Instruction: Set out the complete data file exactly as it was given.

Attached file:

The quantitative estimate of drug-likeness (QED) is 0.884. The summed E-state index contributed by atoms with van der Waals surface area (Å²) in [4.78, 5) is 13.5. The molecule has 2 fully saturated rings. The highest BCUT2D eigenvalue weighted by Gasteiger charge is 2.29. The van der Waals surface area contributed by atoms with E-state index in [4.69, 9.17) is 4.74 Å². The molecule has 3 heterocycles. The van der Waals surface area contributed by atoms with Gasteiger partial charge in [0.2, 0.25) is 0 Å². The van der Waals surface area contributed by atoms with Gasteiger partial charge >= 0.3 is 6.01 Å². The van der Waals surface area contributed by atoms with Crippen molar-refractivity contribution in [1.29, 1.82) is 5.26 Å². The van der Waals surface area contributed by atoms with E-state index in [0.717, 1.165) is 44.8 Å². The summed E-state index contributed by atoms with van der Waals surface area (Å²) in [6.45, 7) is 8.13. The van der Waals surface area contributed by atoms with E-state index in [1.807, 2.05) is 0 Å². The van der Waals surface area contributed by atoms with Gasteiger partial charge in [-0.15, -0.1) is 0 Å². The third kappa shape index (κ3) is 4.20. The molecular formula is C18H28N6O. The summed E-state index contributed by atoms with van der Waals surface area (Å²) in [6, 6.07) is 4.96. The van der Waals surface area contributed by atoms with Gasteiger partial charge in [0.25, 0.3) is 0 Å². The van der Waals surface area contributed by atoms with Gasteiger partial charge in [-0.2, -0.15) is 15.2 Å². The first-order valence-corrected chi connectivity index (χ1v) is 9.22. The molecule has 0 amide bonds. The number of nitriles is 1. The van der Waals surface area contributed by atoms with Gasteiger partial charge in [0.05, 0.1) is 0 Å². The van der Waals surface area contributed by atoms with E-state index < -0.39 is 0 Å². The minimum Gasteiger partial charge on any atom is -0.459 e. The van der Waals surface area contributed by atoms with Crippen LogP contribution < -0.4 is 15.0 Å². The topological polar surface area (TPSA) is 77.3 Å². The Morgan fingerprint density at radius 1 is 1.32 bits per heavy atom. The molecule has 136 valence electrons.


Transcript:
The quantitative estimate of drug-likeness (QED) is 0.884. The summed E-state index contributed by atoms with van der Waals surface area (Å²) in [4.78, 5) is 13.5. The molecule has 2 fully saturated rings. The highest BCUT2D eigenvalue weighted by Gasteiger charge is 2.29. The van der Waals surface area contributed by atoms with E-state index in [4.69, 9.17) is 4.74 Å². The molecule has 3 heterocycles. The van der Waals surface area contributed by atoms with Gasteiger partial charge in [0.2, 0.25) is 0 Å². The van der Waals surface area contributed by atoms with Gasteiger partial charge >= 0.3 is 6.01 Å². The van der Waals surface area contributed by atoms with Crippen molar-refractivity contribution in [1.29, 1.82) is 5.26 Å². The van der Waals surface area contributed by atoms with E-state index in [0.717, 1.165) is 44.8 Å². The summed E-state index contributed by atoms with van der Waals surface area (Å²) in [6.45, 7) is 8.13. The van der Waals surface area contributed by atoms with E-state index in [1.807, 2.05) is 0 Å². The van der Waals surface area contributed by atoms with Gasteiger partial charge in [-0.15, -0.1) is 0 Å². The third kappa shape index (κ3) is 4.20. The molecular formula is C18H28N6O. The summed E-state index contributed by atoms with van der Waals surface area (Å²) in [6, 6.07) is 4.96. The van der Waals surface area contributed by atoms with Gasteiger partial charge in [0.25, 0.3) is 0 Å². The van der Waals surface area contributed by atoms with Gasteiger partial charge in [-0.2, -0.15) is 15.2 Å². The first-order valence-corrected chi connectivity index (χ1v) is 9.22. The molecule has 0 amide bonds. The number of nitriles is 1. The van der Waals surface area contributed by atoms with Gasteiger partial charge in [0.05, 0.1) is 0 Å². The van der Waals surface area contributed by atoms with E-state index < -0.39 is 0 Å². The minimum Gasteiger partial charge on any atom is -0.459 e. The van der Waals surface area contributed by atoms with Crippen LogP contribution < -0.4 is 15.0 Å². The topological polar surface area (TPSA) is 77.3 Å². The Morgan fingerprint density at radius 1 is 1.32 bits per heavy atom. The molecule has 136 valence electrons.